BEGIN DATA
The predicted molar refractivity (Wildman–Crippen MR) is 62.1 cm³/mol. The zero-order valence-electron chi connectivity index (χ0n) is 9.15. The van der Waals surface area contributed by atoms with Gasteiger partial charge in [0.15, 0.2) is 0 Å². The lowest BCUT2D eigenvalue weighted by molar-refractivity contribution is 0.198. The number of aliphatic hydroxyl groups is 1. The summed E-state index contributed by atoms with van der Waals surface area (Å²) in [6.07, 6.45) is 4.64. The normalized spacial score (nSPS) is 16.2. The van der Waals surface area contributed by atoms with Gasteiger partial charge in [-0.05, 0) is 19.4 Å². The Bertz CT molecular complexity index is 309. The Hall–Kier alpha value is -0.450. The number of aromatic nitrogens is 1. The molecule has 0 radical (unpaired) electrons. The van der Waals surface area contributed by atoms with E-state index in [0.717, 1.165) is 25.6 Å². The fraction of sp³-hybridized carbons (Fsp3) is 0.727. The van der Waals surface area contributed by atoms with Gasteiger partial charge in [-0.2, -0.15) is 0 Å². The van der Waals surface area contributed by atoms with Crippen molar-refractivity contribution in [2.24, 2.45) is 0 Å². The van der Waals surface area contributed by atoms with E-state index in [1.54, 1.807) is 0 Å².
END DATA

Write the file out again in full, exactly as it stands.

The predicted molar refractivity (Wildman–Crippen MR) is 62.1 cm³/mol. The zero-order valence-electron chi connectivity index (χ0n) is 9.15. The van der Waals surface area contributed by atoms with Gasteiger partial charge in [0.15, 0.2) is 0 Å². The lowest BCUT2D eigenvalue weighted by molar-refractivity contribution is 0.198. The number of aliphatic hydroxyl groups is 1. The summed E-state index contributed by atoms with van der Waals surface area (Å²) in [6.07, 6.45) is 4.64. The normalized spacial score (nSPS) is 16.2. The van der Waals surface area contributed by atoms with Gasteiger partial charge in [-0.05, 0) is 19.4 Å². The Bertz CT molecular complexity index is 309. The Hall–Kier alpha value is -0.450. The number of aromatic nitrogens is 1. The molecule has 0 radical (unpaired) electrons. The van der Waals surface area contributed by atoms with E-state index in [0.717, 1.165) is 25.6 Å². The fraction of sp³-hybridized carbons (Fsp3) is 0.727. The van der Waals surface area contributed by atoms with Gasteiger partial charge in [-0.2, -0.15) is 0 Å². The van der Waals surface area contributed by atoms with Crippen molar-refractivity contribution in [2.24, 2.45) is 0 Å². The van der Waals surface area contributed by atoms with E-state index in [1.54, 1.807) is 0 Å².